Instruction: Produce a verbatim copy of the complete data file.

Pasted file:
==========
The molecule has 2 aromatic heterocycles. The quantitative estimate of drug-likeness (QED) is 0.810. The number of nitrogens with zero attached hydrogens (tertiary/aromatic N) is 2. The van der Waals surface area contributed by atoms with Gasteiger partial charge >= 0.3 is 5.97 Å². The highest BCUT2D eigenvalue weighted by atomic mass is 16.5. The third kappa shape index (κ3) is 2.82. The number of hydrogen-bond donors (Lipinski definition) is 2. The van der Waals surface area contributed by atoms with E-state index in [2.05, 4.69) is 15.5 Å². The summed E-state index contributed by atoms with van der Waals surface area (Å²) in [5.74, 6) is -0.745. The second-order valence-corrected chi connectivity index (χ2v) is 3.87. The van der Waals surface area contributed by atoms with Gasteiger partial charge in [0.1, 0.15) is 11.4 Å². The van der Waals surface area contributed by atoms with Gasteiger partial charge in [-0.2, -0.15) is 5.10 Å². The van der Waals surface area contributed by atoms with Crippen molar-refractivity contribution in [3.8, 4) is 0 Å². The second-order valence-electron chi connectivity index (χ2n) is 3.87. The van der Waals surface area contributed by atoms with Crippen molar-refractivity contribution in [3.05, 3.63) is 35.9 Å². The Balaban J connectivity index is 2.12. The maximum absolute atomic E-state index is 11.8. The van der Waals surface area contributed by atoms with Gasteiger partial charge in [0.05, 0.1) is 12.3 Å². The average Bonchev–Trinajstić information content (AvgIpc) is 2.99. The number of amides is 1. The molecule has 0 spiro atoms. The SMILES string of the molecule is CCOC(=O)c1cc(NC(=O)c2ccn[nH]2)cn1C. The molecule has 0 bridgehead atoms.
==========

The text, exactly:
The molecule has 2 aromatic heterocycles. The quantitative estimate of drug-likeness (QED) is 0.810. The number of nitrogens with zero attached hydrogens (tertiary/aromatic N) is 2. The van der Waals surface area contributed by atoms with Gasteiger partial charge >= 0.3 is 5.97 Å². The highest BCUT2D eigenvalue weighted by atomic mass is 16.5. The third kappa shape index (κ3) is 2.82. The number of hydrogen-bond donors (Lipinski definition) is 2. The van der Waals surface area contributed by atoms with E-state index in [2.05, 4.69) is 15.5 Å². The summed E-state index contributed by atoms with van der Waals surface area (Å²) in [5.74, 6) is -0.745. The second-order valence-corrected chi connectivity index (χ2v) is 3.87. The van der Waals surface area contributed by atoms with Gasteiger partial charge in [0.1, 0.15) is 11.4 Å². The van der Waals surface area contributed by atoms with Gasteiger partial charge in [-0.2, -0.15) is 5.10 Å². The van der Waals surface area contributed by atoms with Crippen molar-refractivity contribution in [3.8, 4) is 0 Å². The second-order valence-electron chi connectivity index (χ2n) is 3.87. The van der Waals surface area contributed by atoms with Crippen molar-refractivity contribution in [3.05, 3.63) is 35.9 Å². The Balaban J connectivity index is 2.12. The maximum absolute atomic E-state index is 11.8. The van der Waals surface area contributed by atoms with Gasteiger partial charge in [0.05, 0.1) is 12.3 Å². The average Bonchev–Trinajstić information content (AvgIpc) is 2.99. The number of amides is 1. The molecule has 0 spiro atoms. The SMILES string of the molecule is CCOC(=O)c1cc(NC(=O)c2ccn[nH]2)cn1C. The molecule has 0 bridgehead atoms.